Cambridge History of American Literature: volume 1, Colonial and Revolutionary Literature: Early National Literature: Part I (ed. Trent, William Peterfield, 1862-1939., Erskine, John, 1879-1951., Sherman, Stuart Pratt, 1881-1926., Van Doren, Carl, 1885-1950.), Index. (search)
68, 274 Brownson, Orestes A., 333 Bruce, P. A., 216 n. Brutus, 220, 224 Bryant, Dr., Peter, 263 n. Bryant, W. C., 150, 163, 180, 183, 212, 240, 260-278, 279, 280, 281, 282, 283 Buccaneer, the, 278 Buch, Leopold von, 187 Buckingham, J. S., 190 Buckingham, J. T., 236 n. Buckminster, Rev., Joseph Stevens, 330 Buffon, 91 Bulkeley, Peter, 349 Bunce, Oliver, 226 Bunker Hill, 226 Bunyan, John, 109 Burgoyne, 100, 144 Burk, 192 Burk, John, 224, 226 Burke, Charles, 231 Burke, Edmund, 91, 99, 141, 200, 212, 277 Burnaby, Rev., Andrew, 205, 206 Burnett, J. G., 226 Burns, 283 Burr, Aaron, 247 Burr, Rev., Aaron, 65 Burroughs, Edward, 8 Burroughs, John, 271 Burton, R., II, 93 Burton, W. E., 231 Busy-body, the, 117 Busy-body papers, 95, 115 Butler, Samuel, 112, 173, 274 Byles, Mather, 113, 114, 159-160 Byrd, William, 10, 13 Byron, 212, 243, 261, 262, 264, 265, 268, 271, 276, 278, 279, 280, 282, 309 Byron and Byroni
Cambridge History of American Literature: volume 3 (ed. Trent, William Peterfield, 1862-1939., Erskine, John, 1879-1951., Sherman, Stuart Pratt, 1881-1926., Van Doren, Carl, 1885-1950.), Book III (continued) (search)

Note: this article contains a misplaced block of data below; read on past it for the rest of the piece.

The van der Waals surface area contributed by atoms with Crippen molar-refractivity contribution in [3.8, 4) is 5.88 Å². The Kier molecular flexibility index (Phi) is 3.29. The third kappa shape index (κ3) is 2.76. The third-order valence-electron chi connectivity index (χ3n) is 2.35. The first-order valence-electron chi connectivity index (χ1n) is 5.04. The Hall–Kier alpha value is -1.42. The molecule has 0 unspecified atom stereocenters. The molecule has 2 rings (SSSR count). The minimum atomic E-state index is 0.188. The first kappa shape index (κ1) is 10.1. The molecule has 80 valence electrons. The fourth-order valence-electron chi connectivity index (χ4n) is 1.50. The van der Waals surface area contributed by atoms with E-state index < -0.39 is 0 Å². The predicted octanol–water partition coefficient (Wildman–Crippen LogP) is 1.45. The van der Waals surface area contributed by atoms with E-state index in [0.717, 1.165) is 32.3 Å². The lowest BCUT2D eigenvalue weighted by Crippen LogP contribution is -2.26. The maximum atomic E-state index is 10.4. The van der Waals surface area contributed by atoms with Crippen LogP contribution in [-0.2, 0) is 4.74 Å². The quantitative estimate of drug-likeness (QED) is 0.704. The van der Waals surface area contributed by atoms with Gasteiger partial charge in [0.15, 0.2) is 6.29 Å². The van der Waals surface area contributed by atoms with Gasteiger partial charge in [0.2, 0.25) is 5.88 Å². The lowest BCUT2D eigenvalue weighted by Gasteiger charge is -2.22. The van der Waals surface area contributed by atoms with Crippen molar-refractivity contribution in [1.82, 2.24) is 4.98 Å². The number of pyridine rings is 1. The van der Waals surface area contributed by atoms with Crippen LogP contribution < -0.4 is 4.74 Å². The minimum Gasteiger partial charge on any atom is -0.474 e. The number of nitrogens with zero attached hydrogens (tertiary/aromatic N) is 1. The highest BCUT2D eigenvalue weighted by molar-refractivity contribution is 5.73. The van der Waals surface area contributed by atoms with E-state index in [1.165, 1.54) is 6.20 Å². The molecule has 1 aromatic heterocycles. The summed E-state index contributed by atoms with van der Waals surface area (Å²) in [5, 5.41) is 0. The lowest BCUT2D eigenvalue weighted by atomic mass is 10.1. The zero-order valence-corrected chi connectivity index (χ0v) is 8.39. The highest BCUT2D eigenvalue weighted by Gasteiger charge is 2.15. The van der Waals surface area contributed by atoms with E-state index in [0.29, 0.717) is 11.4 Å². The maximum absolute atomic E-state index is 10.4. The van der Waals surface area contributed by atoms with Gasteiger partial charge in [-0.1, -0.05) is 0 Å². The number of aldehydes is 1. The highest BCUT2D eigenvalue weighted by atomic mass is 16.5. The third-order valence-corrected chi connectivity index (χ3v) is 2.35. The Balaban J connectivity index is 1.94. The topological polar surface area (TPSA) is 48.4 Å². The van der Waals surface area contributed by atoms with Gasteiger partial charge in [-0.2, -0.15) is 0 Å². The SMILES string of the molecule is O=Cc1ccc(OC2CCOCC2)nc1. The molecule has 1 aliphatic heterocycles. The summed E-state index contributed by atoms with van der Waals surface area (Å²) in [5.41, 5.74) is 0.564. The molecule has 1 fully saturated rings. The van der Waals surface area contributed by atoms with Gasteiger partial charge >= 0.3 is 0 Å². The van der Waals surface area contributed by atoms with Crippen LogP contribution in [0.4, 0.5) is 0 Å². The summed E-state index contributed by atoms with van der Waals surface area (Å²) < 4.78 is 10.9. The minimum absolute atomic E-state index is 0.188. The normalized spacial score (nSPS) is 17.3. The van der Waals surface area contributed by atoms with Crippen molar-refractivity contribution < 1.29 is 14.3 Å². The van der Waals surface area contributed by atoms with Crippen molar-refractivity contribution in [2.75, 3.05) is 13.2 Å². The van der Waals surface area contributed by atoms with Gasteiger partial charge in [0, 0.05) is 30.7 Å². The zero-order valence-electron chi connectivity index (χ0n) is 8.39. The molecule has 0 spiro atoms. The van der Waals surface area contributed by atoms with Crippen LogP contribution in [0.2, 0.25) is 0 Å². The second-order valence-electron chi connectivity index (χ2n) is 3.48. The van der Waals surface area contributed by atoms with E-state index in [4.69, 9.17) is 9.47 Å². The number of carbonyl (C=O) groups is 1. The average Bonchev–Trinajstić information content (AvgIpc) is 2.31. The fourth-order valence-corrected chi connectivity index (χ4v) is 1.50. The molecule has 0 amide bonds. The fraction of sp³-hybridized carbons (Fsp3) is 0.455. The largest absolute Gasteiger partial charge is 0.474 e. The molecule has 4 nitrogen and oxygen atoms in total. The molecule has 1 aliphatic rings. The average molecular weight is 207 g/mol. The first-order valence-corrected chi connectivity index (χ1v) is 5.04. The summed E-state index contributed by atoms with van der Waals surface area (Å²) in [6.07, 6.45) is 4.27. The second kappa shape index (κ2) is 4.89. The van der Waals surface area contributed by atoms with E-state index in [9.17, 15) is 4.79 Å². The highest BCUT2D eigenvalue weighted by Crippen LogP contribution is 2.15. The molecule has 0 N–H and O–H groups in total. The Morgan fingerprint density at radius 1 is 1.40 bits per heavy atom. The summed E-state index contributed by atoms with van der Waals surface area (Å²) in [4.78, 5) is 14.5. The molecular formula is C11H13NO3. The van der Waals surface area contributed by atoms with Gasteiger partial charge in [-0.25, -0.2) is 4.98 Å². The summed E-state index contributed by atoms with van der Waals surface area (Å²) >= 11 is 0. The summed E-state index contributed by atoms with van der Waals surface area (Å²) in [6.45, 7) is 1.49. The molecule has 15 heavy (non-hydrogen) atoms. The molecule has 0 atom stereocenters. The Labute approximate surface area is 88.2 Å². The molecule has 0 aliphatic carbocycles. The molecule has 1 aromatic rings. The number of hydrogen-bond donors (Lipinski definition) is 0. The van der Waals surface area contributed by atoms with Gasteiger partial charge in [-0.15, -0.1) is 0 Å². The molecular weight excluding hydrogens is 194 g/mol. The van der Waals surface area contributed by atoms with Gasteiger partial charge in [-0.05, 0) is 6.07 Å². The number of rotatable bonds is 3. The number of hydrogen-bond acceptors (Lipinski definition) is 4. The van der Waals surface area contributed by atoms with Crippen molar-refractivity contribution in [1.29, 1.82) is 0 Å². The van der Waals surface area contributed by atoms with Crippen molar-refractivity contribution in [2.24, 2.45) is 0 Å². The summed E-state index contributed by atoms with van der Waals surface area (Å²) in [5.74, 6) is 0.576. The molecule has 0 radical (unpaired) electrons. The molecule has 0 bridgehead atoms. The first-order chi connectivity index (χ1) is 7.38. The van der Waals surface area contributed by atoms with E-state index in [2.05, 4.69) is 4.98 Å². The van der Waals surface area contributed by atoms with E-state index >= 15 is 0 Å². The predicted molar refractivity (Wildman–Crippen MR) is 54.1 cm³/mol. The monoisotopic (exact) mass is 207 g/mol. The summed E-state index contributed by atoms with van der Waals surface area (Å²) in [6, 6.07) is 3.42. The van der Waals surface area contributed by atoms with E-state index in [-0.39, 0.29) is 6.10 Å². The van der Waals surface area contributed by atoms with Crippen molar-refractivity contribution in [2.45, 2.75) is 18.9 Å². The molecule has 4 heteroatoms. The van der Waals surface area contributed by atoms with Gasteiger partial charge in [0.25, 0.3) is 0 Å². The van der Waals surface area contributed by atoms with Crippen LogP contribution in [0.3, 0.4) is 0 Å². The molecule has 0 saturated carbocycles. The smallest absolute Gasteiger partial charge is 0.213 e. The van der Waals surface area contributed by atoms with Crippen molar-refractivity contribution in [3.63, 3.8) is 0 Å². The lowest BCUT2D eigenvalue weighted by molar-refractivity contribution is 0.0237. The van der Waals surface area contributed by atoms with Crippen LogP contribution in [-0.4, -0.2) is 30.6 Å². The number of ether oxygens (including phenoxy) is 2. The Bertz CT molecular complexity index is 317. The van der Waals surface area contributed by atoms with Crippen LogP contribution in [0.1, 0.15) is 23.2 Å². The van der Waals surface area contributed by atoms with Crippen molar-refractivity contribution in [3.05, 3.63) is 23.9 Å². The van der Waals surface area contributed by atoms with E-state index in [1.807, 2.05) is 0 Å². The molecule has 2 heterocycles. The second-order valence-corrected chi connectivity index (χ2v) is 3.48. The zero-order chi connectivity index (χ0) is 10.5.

e won deserved success both as an actor and playwright: to read Jessie Brown; or, the relief of Lucknow (Wallack's Theatre, 22 February, 1858) and The Colleen Bawn (Laura Keene's Theatre, 29 March, 1860), and to compare them with the later Arrah-na-pogue; or, the Wicklow Wedding (London, 22 March, 1865) and The Shaughraun (Wallack's Theatre, 14 November, 1874), is to sound the genial depths of a flexible workman, who could find it as easy to shape a drama for Laura Keene as to re-fashion Charles Burke's version of Washington Irving's Rip Van Winkle for presentation by Jefferson (London, Adelphi, 4 September, 1865). One would say of Boucicault, as one would claim of John Brougham, that his local influence was due to local popularity rather than to any impetus he gave to native drama. While Brougham's Po-ca-hon-tas; or, the gentle savage (Burton's Lyceum, 24 December, 1855) and his Columbus et Filibustero (Burton's Lyceum, December, 1857) exhibited the good-nature of his irony; while h
Cambridge History of American Literature: volume 3 (ed. Trent, William Peterfield, 1862-1939., Erskine, John, 1879-1951., Sherman, Stuart Pratt, 1881-1926., Van Doren, Carl, 1885-1950.), Index (search)
clianan, Thomas, 294 Buckland, James, 539 Buckle, 180, 230, 232 Buckminster, J. S., 445 n., 456 Buddha, 213 Buel, C. C., 181 Buffalo Bill. See Cody, William F. Buffalo Gals, 516 Bullard, Frederic Field, 51 Bulletins (Archaeological Institute of America), 491 n. Bulletins (Bureau of Ethnology), 150 Bulwer, 308 Bunch of keys, a, 279 Bunner, H. C., 22, 86, 312 Bunyan, John, 6, 542 Burdette, R. J., 21, 27 Burgess, J. W., 177, 361 Burgoyne, 577 Burke, Charles, 268 Burkle, 583 Burlingame, E. L., 312 Burlington [Iowa] Hawkeye, 21 Burnett, Frances Hodgson, 280, 285, 287, 290 Burs, 34, 60, 61, 69, 109, 115, 369 Burroughs, John, 112, 129, 162, 167 Burton, Warren, 418 Burton, W. E., 267, 268, 269, 270 Bury Me not on the Lone prairie, 514 Busch, 578 Busch und Schtedel, 585 Butcher boy, the, 510 Butler, N. M., 423 Buttner, 578 Byllesby, L., 436 Byron, 9, 54, 55, 69, 96, 276, 369, 454, 546 Byron, Lady, 72